Monday, October 2, 2017

Follow The Grain

This month's line-up.
Martin took the helm of September's tasting at Manchester Whisky Club. We were in the smaller of the two upstairs rooms at the Briton's, giving way to a theatre performance in the larger space (when this happened once before it was because of a double booking with the railway union's Christmas party), but there was just about enough space for all of us to tackle the line-up of six grain whiskies.

Just the 96.4%
There were actually seven drinks apiece though, the first this little drop of clear liquid. It's neutral grain alcohol and came in at a mere 96.4%. Given the strength, it was actually surprisingly smooth, although most drinkers took Martin's advice of putting their fingers in for a small taste. In the interests of research, your correspondent necked his one though. Either way, it was certainly a lively way to get the evening started.

While grain whisky is considerably less fashionable than single malt, there are some interesting bottlings out there that can provide good value for money. Grain whisky is typically used as the backbone of blends, but increasingly distilleries and independent bottlers alike are putting out grains in their own right, and that's what the evening was all about.

The Malt 'n Rye.
We started off in Norfolk with club favourites the English Whisky Company, and their bourbon finished Malt 'n Rye. This started off smoothly but there was a bit of a sharp finish that was too harsh for a lot of us. Overall it was a bit spirity, too. It was a 45% whisky and cost £45, but with the bottling just 50cl rather than the standard 70cl, this doesn't represent the value offered by some of the other grains on the market.

The Chita.
An immediate contrast to that came in the form of dram number two, The Chita from Japan's Suntory. Previously only available in the travel retail market, this 43% whisky is now on general sale at about £50. A no age statement whisky, this was smooth, buttery, sweet and nice, very pleasant all round in fact. One well worth investing in, whether you're passing through the airport nor not.

We made it back to Scotland for the third whisky of the evening, and a drink from what was, at one time, the largest distillery in the whole country, Port Dundas. A former powerhouse of grain production, Diageo eventually closed it in 2011 to avoid splashing out on a pricey upgrade.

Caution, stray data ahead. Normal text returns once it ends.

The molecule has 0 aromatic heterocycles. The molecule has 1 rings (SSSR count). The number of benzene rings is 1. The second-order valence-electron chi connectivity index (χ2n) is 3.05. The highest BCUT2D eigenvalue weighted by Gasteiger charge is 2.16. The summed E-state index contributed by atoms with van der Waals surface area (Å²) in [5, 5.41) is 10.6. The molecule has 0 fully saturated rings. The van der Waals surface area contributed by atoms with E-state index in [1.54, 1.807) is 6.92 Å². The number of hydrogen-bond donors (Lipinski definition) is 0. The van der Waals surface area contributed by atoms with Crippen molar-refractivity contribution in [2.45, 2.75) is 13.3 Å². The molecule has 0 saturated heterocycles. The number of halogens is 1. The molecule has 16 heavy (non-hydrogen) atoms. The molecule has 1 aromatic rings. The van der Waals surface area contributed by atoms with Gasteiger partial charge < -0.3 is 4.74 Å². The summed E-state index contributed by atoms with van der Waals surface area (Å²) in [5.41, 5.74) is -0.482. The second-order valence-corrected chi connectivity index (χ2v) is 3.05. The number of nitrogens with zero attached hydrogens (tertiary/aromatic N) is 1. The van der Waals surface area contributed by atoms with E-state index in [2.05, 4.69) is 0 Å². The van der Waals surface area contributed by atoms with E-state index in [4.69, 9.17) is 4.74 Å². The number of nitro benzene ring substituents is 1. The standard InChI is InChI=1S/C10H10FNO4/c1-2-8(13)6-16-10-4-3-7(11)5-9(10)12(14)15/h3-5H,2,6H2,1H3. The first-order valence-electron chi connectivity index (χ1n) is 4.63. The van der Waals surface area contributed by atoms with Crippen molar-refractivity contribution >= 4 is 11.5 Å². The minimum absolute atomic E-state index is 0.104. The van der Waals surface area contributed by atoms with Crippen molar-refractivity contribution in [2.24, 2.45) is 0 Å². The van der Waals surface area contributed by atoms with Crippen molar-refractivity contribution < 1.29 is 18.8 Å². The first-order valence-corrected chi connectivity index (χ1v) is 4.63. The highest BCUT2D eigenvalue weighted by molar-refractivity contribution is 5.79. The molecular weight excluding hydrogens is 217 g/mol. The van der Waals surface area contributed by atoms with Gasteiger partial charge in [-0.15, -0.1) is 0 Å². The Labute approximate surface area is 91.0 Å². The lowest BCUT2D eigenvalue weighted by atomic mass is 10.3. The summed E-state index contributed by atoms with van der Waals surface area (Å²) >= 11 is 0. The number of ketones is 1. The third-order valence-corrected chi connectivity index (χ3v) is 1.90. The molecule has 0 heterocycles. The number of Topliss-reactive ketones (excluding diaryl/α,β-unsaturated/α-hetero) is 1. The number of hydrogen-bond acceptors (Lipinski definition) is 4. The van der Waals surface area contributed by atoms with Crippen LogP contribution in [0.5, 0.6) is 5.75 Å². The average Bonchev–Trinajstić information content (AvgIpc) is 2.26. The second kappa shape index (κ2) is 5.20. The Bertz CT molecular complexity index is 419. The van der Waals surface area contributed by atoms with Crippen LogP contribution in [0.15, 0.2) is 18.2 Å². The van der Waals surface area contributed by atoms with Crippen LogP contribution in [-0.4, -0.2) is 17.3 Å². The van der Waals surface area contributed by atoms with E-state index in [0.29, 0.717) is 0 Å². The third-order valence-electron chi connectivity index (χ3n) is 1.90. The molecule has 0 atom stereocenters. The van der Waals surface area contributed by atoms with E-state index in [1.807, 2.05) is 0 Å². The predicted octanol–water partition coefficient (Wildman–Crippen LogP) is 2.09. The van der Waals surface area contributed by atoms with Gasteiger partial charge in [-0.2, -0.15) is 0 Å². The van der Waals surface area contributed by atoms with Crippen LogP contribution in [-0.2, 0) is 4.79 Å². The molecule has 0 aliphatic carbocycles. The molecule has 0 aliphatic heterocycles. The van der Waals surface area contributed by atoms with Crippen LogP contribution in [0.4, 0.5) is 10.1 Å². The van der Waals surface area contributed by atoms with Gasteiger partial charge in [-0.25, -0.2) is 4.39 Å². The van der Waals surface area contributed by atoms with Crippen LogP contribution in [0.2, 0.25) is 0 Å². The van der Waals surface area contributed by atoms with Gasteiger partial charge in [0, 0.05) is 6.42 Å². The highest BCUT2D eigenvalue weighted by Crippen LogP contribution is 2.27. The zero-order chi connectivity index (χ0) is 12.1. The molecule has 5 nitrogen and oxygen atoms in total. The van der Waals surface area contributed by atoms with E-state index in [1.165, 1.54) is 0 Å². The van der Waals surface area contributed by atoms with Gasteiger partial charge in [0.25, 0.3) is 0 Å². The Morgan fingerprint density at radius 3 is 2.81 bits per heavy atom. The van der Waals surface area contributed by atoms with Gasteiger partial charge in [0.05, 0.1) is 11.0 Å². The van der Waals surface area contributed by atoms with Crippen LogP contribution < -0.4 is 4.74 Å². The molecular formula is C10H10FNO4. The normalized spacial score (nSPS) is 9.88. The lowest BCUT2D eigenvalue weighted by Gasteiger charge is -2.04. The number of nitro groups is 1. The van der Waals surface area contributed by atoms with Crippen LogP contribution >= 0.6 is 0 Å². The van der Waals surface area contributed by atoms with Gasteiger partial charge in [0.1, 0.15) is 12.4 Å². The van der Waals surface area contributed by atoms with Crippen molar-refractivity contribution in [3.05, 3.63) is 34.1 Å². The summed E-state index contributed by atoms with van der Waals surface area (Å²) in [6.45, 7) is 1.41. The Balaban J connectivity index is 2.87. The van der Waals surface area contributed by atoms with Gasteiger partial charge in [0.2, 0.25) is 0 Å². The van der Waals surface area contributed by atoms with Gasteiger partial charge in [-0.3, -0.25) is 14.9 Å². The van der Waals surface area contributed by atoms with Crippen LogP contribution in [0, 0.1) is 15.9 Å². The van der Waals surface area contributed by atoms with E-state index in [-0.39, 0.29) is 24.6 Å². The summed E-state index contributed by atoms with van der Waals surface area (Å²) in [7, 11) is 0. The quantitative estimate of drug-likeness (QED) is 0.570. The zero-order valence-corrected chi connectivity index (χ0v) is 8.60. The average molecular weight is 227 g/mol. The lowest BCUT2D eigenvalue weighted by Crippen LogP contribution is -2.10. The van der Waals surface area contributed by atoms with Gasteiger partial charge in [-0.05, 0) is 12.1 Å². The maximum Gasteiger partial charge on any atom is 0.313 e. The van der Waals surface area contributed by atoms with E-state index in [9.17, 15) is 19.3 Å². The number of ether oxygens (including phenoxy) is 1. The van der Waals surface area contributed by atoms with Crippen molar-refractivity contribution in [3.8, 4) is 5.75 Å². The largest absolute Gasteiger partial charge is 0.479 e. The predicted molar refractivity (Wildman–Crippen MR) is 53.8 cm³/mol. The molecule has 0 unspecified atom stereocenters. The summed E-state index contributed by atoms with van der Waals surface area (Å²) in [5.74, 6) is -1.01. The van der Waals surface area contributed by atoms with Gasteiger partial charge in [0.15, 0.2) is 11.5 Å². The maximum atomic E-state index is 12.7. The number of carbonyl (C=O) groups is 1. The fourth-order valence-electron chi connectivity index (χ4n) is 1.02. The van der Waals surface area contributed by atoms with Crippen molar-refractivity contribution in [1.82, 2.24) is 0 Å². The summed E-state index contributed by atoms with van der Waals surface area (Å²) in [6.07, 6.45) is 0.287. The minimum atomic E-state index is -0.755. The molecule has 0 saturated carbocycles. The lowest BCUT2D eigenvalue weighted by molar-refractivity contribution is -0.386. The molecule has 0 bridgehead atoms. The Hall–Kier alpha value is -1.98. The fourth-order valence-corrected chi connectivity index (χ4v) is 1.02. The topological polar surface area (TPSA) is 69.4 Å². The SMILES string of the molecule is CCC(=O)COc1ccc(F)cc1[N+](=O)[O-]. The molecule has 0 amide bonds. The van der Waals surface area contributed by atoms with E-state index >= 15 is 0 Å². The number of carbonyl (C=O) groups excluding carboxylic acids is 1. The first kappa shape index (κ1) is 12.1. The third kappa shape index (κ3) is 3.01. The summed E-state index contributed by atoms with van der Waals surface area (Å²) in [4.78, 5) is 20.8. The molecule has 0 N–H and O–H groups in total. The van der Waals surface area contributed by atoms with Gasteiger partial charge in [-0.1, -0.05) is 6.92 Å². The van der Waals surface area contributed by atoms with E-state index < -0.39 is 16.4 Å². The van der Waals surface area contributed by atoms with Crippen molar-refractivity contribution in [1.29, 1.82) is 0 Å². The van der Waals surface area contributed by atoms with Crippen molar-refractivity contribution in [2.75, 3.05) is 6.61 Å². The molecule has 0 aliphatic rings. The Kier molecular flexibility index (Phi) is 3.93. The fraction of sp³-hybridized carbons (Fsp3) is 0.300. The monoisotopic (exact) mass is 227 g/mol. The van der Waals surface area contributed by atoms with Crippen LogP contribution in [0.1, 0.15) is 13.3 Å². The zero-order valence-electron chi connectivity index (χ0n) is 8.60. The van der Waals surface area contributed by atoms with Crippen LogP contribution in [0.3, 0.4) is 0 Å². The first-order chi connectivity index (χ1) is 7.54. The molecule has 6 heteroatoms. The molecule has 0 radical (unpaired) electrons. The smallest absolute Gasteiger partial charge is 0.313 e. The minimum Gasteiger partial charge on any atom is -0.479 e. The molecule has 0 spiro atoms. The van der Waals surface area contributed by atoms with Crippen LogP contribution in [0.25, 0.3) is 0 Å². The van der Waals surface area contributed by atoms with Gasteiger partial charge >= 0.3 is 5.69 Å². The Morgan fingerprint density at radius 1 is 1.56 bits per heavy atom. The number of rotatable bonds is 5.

North Star Port Dundas 12yo.
This particular bottling came from North Star, a 12yo available for just £40 despite the strength of 58.8%. Considering that high ABV it was surprisingly creamy, almost with a hint of cream soda in fact. Smooth at the end too, with others noting a certain malty or biscuity taste as well. "It could really warm the cockles of your heart" said one particular fan. A bit of water took the spice out of it a bit, though.

After the half-time break (and some of David's sensational baked goods) it was back to North Star for dram number four, from another of the big grain distilleries, the North British.

North Star North British 21yo
It's the last distillery in Edinburgh and remains one of the largest of any kind in Scotland. As with Port Dundas, you're bound to have had some in one well-known blended brand or another at some point, although bottlings under the North British name are much rarer.

This was a 21yo from a single cask, costing £68 and with a strength of 52.9%. "Posh on the nose and posh in the taste" was an early comment. And that price tag was quickly judged an absolute bargain. It has a distinctive, thick feeling in the mouth, almost like treacle. One of the official tasting notes mentioned rum and raisin, and that certainly rang a few bells too. Great stuff.
Whiskybroker Cambus 25yo

For the last two whiskies of the night we were treated to a couple of bottles from Martin's own collection, from one of the club's favourite independent bottlers, Whiskybroker. Because Martin picked them up some time ago neither is available anymore - bottlings on Whiskybroker tend to go quickly, and the advice is to follow him on social media for updates as to when new ones are going live.

Anyway, dram number five took us to the now-silent Cambus distillery near Alloa in the 'wee county' of Clackmannanshire. This was a first fill sherry 25yo, at 52.7% which, in typical Whiskybroker style, was a very reasonably priced £70. A "totally different" and "very sherried" dram, this was flavoursome and again quite raisiny. The sherry monsters in the room, of which there are many at the club, loved this one, while others thought the flavours were just a bit overpowering.

Whiskybroker Invergordon 43yo
And we stuck with Whiskybroker for an even rarer treat to end the evening, an Invergordon that was bottled last year at the ripe old age of 43. Filled in July 1973 when Slade were at number 1 with Skweeze Me Pleeze Me, this was older than many if not most of the people around the table, and was 49.7% with an original price of just £99. Tropical fruit was an obvious early tasting note, like the old style Opal Fruits in fact (we're of an age where I think we will probably never get round to calling them Starburst). A lovely drink, really buttery again, great on the nose with lots of layers on the palate. A triumph!

It was no surprise that the Invergordon took the dram of the night voting, but it only defeated dram four, the North British, by a single vote, while a couple of the other drams had their supporters too.

So, the end of another great tasting, and thanks in particular go to Martin for the guide through the world of grain whiskies, and in particular letting us into the dark recesses of his own collection for some really special stuff at the end.

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